2016-01-14 / Front Page

Orion Is ‘Star Attraction’ in Winter

Dark Sky Park Offers Comet Catalina Sighting, Trail System for Skiing and Hiking
By Erich T. Doerr


Mackinaw City resident Karen Hygh and yellow Labrador retriever Millie are among the local residents who enjoy using the trails at the Headlands International Dark Sky Park, day or night. They are pictured together here at the start of a walk in the park Thursday, January 7. Mackinaw City resident Karen Hygh and yellow Labrador retriever Millie are among the local residents who enjoy using the trails at the Headlands International Dark Sky Park, day or night. They are pictured together here at the start of a walk in the park Thursday, January 7. In the winter, many of Mackinaw City’s attractions are shuttered for the season, awaiting the return of tourists in the spring. The Headlands International Dark Sky Park is a notable exception. The park is open 24 hours a day, seven days a week, and 365 days a year offering clear views of the skies at night and a popular system of trails during the day. The heavens will present an extra incentive to gaze skyward Sunday, January 17, when the comet Catalina passes the Earth.

Stargazing is available at the park every night that the sky is clear. Headlands Program Director Mary Stewart Adams recommends that those visiting the park in the winter dress warmly because of the park’s location on the Lake Michigan shoreline. Winds sometimes blow in off the lake.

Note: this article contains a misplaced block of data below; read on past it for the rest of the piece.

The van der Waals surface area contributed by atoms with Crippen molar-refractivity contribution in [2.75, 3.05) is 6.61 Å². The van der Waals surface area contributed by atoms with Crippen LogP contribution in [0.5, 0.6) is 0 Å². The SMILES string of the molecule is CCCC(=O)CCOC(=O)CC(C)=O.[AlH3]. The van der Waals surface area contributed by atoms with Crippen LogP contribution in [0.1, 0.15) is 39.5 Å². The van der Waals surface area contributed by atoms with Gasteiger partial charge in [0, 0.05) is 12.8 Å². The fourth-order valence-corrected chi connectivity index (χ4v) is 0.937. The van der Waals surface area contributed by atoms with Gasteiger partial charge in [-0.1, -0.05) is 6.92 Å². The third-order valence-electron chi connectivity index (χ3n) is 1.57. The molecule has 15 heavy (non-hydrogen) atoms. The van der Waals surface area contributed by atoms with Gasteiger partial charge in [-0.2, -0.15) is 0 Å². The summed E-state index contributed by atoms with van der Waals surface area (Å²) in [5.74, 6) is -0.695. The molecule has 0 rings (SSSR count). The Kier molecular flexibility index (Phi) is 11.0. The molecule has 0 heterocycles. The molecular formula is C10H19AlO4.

The Headlands International Dark Sky Park in Mackinaw City is open every day of the year, offering trails for guests to use for hiking, cross-country skiing, and snowshoeing. This trail runs alongside the park’s Lake Michigan shoreline. Thursday afternoon, January 7, it offered a scenic view of the chunks of ice bobbing up and down with the waves in the northern end of Trails End Bay. The Headlands International Dark Sky Park in Mackinaw City is open every day of the year, offering trails for guests to use for hiking, cross-country skiing, and snowshoeing. This trail runs alongside the park’s Lake Michigan shoreline. Thursday afternoon, January 7, it offered a scenic view of the chunks of ice bobbing up and down with the waves in the northern end of Trails End Bay. Lack of moisture in the winter air means stargazers often enjoy a clearer, crisper view of the night sky during this season. While there aren’t as many meteor showers as there are during the summer, the portion of the Milky Way visible in the winter months is narrower, allowing a better view of the constellations in the sky. The constellations that are visible also change because of the Earth’s orbit around the sun. Summer constellations such as Capricorn and Aquarius are now behind the sun, so they give way to winter constellations such as Cancer and Leo.